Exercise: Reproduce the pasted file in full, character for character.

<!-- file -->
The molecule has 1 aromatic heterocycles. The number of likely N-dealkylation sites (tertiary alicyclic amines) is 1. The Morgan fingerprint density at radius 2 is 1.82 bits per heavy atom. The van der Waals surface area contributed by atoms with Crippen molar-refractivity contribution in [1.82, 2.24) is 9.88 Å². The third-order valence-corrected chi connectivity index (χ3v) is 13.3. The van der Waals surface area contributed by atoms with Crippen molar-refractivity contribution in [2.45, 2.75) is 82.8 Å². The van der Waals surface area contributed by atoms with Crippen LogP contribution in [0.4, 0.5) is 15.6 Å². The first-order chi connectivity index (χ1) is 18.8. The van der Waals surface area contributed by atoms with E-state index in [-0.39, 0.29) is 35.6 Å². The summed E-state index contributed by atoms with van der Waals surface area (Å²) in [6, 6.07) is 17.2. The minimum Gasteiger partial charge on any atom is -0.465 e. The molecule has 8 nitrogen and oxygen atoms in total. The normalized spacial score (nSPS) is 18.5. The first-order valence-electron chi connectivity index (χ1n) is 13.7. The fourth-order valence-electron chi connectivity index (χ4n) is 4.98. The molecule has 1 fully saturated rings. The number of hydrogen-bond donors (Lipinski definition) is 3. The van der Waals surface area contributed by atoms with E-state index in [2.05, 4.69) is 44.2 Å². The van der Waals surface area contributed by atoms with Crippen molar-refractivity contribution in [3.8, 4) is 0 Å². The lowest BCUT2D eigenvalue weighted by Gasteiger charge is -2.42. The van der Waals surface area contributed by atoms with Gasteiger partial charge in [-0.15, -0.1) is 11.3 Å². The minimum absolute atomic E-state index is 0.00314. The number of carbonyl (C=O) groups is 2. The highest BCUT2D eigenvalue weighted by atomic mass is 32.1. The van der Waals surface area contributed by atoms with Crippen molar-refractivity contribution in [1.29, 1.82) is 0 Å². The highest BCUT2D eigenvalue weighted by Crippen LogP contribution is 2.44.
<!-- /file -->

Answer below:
The molecule has 1 aromatic heterocycles. The number of likely N-dealkylation sites (tertiary alicyclic amines) is 1. The Morgan fingerprint density at radius 2 is 1.82 bits per heavy atom. The van der Waals surface area contributed by atoms with Crippen molar-refractivity contribution in [1.82, 2.24) is 9.88 Å². The third-order valence-corrected chi connectivity index (χ3v) is 13.3. The van der Waals surface area contributed by atoms with Crippen molar-refractivity contribution in [2.45, 2.75) is 82.8 Å². The van der Waals surface area contributed by atoms with Crippen LogP contribution in [0.4, 0.5) is 15.6 Å². The first-order chi connectivity index (χ1) is 18.8. The van der Waals surface area contributed by atoms with E-state index in [-0.39, 0.29) is 35.6 Å². The summed E-state index contributed by atoms with van der Waals surface area (Å²) in [6, 6.07) is 17.2. The minimum Gasteiger partial charge on any atom is -0.465 e. The molecule has 8 nitrogen and oxygen atoms in total. The normalized spacial score (nSPS) is 18.5. The first-order valence-electron chi connectivity index (χ1n) is 13.7. The fourth-order valence-electron chi connectivity index (χ4n) is 4.98. The molecule has 1 fully saturated rings. The number of hydrogen-bond donors (Lipinski definition) is 3. The van der Waals surface area contributed by atoms with E-state index in [2.05, 4.69) is 44.2 Å². The van der Waals surface area contributed by atoms with Crippen molar-refractivity contribution in [3.8, 4) is 0 Å². The lowest BCUT2D eigenvalue weighted by Gasteiger charge is -2.42. The van der Waals surface area contributed by atoms with Gasteiger partial charge in [-0.15, -0.1) is 11.3 Å². The minimum absolute atomic E-state index is 0.00314. The number of carbonyl (C=O) groups is 2. The highest BCUT2D eigenvalue weighted by atomic mass is 32.1. The van der Waals surface area contributed by atoms with Crippen molar-refractivity contribution in [1.29, 1.82) is 0 Å². The highest BCUT2D eigenvalue weighted by Crippen LogP contribution is 2.44.